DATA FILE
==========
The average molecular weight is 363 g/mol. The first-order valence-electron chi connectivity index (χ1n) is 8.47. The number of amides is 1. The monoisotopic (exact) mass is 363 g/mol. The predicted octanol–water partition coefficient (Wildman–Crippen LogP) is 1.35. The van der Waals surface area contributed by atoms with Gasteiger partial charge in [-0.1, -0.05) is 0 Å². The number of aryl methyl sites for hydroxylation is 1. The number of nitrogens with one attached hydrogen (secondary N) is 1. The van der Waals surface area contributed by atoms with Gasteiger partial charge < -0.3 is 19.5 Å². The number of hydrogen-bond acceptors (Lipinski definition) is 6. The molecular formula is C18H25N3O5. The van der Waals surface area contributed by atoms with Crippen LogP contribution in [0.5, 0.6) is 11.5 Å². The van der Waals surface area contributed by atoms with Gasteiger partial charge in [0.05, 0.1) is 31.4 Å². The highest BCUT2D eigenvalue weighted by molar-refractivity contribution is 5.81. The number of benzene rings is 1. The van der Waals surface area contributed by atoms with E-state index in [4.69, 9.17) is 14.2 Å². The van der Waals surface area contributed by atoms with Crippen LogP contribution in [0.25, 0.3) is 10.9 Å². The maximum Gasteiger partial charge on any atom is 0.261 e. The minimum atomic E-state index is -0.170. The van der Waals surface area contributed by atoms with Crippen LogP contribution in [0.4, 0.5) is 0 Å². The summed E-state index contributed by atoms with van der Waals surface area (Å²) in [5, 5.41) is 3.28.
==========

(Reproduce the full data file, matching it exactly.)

The average molecular weight is 363 g/mol. The first-order valence-electron chi connectivity index (χ1n) is 8.47. The number of amides is 1. The monoisotopic (exact) mass is 363 g/mol. The predicted octanol–water partition coefficient (Wildman–Crippen LogP) is 1.35. The van der Waals surface area contributed by atoms with Gasteiger partial charge in [-0.1, -0.05) is 0 Å². The number of aryl methyl sites for hydroxylation is 1. The number of nitrogens with one attached hydrogen (secondary N) is 1. The van der Waals surface area contributed by atoms with Gasteiger partial charge < -0.3 is 19.5 Å². The number of hydrogen-bond acceptors (Lipinski definition) is 6. The molecular formula is C18H25N3O5. The van der Waals surface area contributed by atoms with Crippen LogP contribution in [0.5, 0.6) is 11.5 Å². The van der Waals surface area contributed by atoms with Gasteiger partial charge in [0.05, 0.1) is 31.4 Å². The highest BCUT2D eigenvalue weighted by molar-refractivity contribution is 5.81. The number of benzene rings is 1. The van der Waals surface area contributed by atoms with E-state index in [4.69, 9.17) is 14.2 Å². The van der Waals surface area contributed by atoms with Crippen LogP contribution in [0.25, 0.3) is 10.9 Å². The maximum Gasteiger partial charge on any atom is 0.261 e. The minimum atomic E-state index is -0.170. The van der Waals surface area contributed by atoms with Crippen LogP contribution in [0.4, 0.5) is 0 Å². The summed E-state index contributed by atoms with van der Waals surface area (Å²) in [5, 5.41) is 3.28.